Nature is currently declining at rates unseen in human history, with up to one million species threatened by extinction. Against the backdrop of worsening environmental crises, leaders from the Leaders’ Pledge for Nature, High Ambition Coalition for nature and people, and the Global Ocean Alliance reaffirmed their commitment to reversing biodiversity loss by 2030 and were joined by other mega-biodiverse countries to showcase transformative actions to secure a nature-positive world. Recent research from WWF revealed that 39 million jobs could be created if governments reallocated the $500 billion governments spent on harmful subsidies every year to employment which is nature-positive.
One of the showcased actions at the event included the new 930,000 hectare Mura-Drava-Danube Biosphere Reserve, the first 5-country biosphere reserve in the world, stretching over Austria, Slovenia, Croatia, Hungary and Serbia declared by UNESCO this month. Other positive examples included plans by Indigenous conservation leaders from Canada to create six new Indigenous-led Protected Areas; the Green Climate Fund is seeking to expand its investments to restore ecosystems while creating jobs across developing countries; Costa Rica expanding their Cocos Island National Park to help achieve the protection of 30% of their ocean; Nigeria establishing 10 new national parks; and Belgium increasing its global climate funding commitment by 30% from 70 million to 100 million euros annually and transitioning to sustainable food systems.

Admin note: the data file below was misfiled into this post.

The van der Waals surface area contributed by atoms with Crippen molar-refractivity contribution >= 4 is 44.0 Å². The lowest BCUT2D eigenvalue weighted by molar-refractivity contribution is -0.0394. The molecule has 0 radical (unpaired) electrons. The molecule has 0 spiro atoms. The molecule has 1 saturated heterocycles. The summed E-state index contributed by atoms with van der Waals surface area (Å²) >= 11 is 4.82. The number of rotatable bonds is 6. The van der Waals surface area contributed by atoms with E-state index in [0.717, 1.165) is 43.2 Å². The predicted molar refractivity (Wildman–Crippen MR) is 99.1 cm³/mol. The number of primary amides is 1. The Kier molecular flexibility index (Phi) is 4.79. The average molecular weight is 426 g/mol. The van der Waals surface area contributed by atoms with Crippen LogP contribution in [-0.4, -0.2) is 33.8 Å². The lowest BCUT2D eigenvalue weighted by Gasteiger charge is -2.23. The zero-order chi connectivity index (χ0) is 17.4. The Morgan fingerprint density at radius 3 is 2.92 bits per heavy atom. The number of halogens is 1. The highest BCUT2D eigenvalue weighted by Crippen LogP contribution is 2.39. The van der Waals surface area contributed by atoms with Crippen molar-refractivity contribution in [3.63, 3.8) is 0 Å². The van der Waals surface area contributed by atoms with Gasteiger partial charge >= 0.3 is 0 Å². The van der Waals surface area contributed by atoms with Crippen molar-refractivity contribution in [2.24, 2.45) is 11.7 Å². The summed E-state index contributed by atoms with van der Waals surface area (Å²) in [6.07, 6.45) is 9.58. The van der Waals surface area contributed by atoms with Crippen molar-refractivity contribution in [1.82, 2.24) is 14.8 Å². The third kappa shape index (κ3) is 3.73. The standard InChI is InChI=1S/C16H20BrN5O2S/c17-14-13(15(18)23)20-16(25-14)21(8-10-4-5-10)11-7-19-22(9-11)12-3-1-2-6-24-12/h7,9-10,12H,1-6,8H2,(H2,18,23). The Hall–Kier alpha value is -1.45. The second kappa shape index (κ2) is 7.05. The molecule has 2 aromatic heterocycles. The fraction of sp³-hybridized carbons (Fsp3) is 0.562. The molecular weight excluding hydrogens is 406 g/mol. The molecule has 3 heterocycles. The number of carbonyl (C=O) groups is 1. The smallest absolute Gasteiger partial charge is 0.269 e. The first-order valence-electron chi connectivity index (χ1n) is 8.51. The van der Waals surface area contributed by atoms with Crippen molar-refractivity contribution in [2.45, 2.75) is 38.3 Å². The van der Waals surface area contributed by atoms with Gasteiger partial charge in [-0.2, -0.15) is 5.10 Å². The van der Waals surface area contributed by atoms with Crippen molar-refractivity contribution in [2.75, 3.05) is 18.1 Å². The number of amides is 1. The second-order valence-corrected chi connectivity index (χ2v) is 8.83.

‘Our world must not only become more equitable and carbon neutral, but by 2030, it must also become nature positive - and multiple governments and other actors are already supporting this goal’, said Marco Lambertini, Director General, WWF International. ‘Today’s outcome will take us a big and necessary step closer to securing a nature-positive world through transformative actions and funding that will be key to securing an ambitious agreement which will ensure there is more nature in the world in 2030 than there was at the start of the decade. It’s time to focus on what’s necessary, not only what is politically negotiable. Today's show of leadership is a step in that direction’.
World leaders, including UK Prime Minister Boris Johnson, German Chancellor Angela Merkel, Costa Rican President Carlos Alvarado Quesada, Colombian President Iván Duque Márquez, and Muhammadu Buhari, President of Nigeria, all make contributions to the event, which was held in New York and virtually.
Notes to Editors